Production Rules and Strings

As we know, every grammar generates a specific language. Each grammar holds some rules, which are called Production Rules. Strings are generated by using production rules. Let’s explain both Production Rules and Strings.

What is a string?

The string is a part of the language. Grammar produces strings through its production rules. The length of a string is denoted as |w|, where w is the string. There may be multiple strings in a language, including an empty string represented by epsilon (ε) or lambda (λ).

The following language contains four strings

L(G) = {a, bb, abc, b}

Representation: (w|w€ L)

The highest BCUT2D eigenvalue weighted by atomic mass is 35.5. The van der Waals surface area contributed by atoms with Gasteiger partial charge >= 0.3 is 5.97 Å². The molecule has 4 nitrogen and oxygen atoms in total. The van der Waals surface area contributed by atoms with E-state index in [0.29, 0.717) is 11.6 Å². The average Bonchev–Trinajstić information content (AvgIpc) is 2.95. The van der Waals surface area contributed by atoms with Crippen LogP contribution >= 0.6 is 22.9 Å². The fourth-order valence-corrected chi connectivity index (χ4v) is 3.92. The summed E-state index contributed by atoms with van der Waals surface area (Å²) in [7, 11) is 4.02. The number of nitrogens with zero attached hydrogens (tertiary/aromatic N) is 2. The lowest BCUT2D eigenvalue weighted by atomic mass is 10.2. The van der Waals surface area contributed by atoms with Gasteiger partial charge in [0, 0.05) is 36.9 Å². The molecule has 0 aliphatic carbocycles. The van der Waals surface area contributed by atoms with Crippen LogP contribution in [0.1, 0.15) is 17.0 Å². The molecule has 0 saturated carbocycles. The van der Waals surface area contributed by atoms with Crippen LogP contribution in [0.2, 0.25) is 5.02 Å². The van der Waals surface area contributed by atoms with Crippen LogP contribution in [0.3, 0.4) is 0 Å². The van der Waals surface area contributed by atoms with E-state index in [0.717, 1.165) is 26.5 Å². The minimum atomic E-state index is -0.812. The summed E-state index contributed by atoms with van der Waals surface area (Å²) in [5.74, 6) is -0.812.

Number of Strings

If Σ{a, b}

The number of Strings (length 2) will be {aa,ab, ba, bb}. Length of String |w| = 2. Possible Number of Strings = 4.

Conclusion: For alphabet {a, b} with length n, the number of strings can be generated = 2n.

Production Rule

A production rule is represented by the letter P. Here are some examples of production rules:

P: S → aSb / ∈

The above production rule can be written as

  • S → aSb
  • S → ∈

The Production Rule (P: S → aSb / ∈) can generate the following strings

∈, ab, aabb, aaabbb, …….

So, all the above symbols are strings generated through production rules.

The language with its grammar produces strings using production rules that are represented below.

L(G) = { ∈, ab, aabb, aaabbb…….} = L = { anbn , n>=0 }